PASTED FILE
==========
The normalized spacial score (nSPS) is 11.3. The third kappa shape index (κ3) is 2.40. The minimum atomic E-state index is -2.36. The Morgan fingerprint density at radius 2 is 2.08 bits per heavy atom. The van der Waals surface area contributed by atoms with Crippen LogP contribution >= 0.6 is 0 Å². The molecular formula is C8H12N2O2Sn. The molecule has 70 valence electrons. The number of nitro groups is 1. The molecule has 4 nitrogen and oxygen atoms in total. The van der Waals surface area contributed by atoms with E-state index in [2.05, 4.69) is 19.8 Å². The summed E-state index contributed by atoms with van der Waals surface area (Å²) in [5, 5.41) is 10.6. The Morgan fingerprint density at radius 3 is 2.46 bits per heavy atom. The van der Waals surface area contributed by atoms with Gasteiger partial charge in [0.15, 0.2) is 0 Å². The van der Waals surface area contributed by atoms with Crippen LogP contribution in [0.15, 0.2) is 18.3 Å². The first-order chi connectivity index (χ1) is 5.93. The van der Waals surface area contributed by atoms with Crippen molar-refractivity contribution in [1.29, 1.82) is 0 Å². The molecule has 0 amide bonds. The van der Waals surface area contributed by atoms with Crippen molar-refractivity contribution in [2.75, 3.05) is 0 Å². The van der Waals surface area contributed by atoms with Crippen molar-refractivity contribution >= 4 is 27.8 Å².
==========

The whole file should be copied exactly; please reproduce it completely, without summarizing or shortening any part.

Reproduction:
The normalized spacial score (nSPS) is 11.3. The third kappa shape index (κ3) is 2.40. The minimum atomic E-state index is -2.36. The Morgan fingerprint density at radius 2 is 2.08 bits per heavy atom. The van der Waals surface area contributed by atoms with Crippen LogP contribution >= 0.6 is 0 Å². The molecular formula is C8H12N2O2Sn. The molecule has 70 valence electrons. The number of nitro groups is 1. The molecule has 4 nitrogen and oxygen atoms in total. The van der Waals surface area contributed by atoms with E-state index in [2.05, 4.69) is 19.8 Å². The summed E-state index contributed by atoms with van der Waals surface area (Å²) in [5, 5.41) is 10.6. The Morgan fingerprint density at radius 3 is 2.46 bits per heavy atom. The van der Waals surface area contributed by atoms with Gasteiger partial charge in [0.15, 0.2) is 0 Å². The van der Waals surface area contributed by atoms with Crippen LogP contribution in [0.15, 0.2) is 18.3 Å². The first-order chi connectivity index (χ1) is 5.93. The van der Waals surface area contributed by atoms with Crippen molar-refractivity contribution in [1.29, 1.82) is 0 Å². The molecule has 0 amide bonds. The van der Waals surface area contributed by atoms with Crippen molar-refractivity contribution in [2.75, 3.05) is 0 Å². The van der Waals surface area contributed by atoms with Crippen molar-refractivity contribution >= 4 is 27.8 Å².